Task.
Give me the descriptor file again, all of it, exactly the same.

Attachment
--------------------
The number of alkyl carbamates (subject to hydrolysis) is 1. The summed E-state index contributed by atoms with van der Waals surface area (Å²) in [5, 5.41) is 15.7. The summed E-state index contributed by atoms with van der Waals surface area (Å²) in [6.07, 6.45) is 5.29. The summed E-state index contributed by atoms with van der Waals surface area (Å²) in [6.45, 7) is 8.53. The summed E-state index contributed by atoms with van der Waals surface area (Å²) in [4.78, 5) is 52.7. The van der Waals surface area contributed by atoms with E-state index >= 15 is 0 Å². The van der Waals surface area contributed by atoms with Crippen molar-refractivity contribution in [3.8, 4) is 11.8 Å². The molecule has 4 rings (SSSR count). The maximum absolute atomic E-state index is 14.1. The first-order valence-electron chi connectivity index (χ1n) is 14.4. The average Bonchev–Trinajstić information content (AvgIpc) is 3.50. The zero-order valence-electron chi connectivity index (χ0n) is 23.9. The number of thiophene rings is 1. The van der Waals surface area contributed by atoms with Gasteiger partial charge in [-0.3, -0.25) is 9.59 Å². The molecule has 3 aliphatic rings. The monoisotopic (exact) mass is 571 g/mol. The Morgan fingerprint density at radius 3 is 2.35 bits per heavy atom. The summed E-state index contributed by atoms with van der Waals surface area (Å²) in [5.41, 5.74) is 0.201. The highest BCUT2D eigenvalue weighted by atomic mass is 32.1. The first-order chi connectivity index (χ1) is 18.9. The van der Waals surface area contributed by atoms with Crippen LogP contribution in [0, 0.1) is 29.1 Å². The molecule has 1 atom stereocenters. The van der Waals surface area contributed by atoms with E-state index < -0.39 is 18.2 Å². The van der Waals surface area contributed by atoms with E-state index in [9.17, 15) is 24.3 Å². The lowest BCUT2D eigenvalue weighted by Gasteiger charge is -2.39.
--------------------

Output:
The number of alkyl carbamates (subject to hydrolysis) is 1. The summed E-state index contributed by atoms with van der Waals surface area (Å²) in [5, 5.41) is 15.7. The summed E-state index contributed by atoms with van der Waals surface area (Å²) in [6.07, 6.45) is 5.29. The summed E-state index contributed by atoms with van der Waals surface area (Å²) in [6.45, 7) is 8.53. The summed E-state index contributed by atoms with van der Waals surface area (Å²) in [4.78, 5) is 52.7. The van der Waals surface area contributed by atoms with E-state index >= 15 is 0 Å². The van der Waals surface area contributed by atoms with Crippen molar-refractivity contribution in [3.8, 4) is 11.8 Å². The molecule has 4 rings (SSSR count). The maximum absolute atomic E-state index is 14.1. The first-order valence-electron chi connectivity index (χ1n) is 14.4. The average Bonchev–Trinajstić information content (AvgIpc) is 3.50. The zero-order valence-electron chi connectivity index (χ0n) is 23.9. The number of thiophene rings is 1. The van der Waals surface area contributed by atoms with Gasteiger partial charge in [-0.3, -0.25) is 9.59 Å². The molecule has 3 aliphatic rings. The monoisotopic (exact) mass is 571 g/mol. The Morgan fingerprint density at radius 3 is 2.35 bits per heavy atom. The summed E-state index contributed by atoms with van der Waals surface area (Å²) in [5.41, 5.74) is 0.201. The highest BCUT2D eigenvalue weighted by atomic mass is 32.1. The first-order chi connectivity index (χ1) is 18.9. The van der Waals surface area contributed by atoms with Crippen LogP contribution in [0, 0.1) is 29.1 Å². The molecule has 1 atom stereocenters. The van der Waals surface area contributed by atoms with E-state index < -0.39 is 18.2 Å². The van der Waals surface area contributed by atoms with E-state index in [9.17, 15) is 24.3 Å². The lowest BCUT2D eigenvalue weighted by Gasteiger charge is -2.39.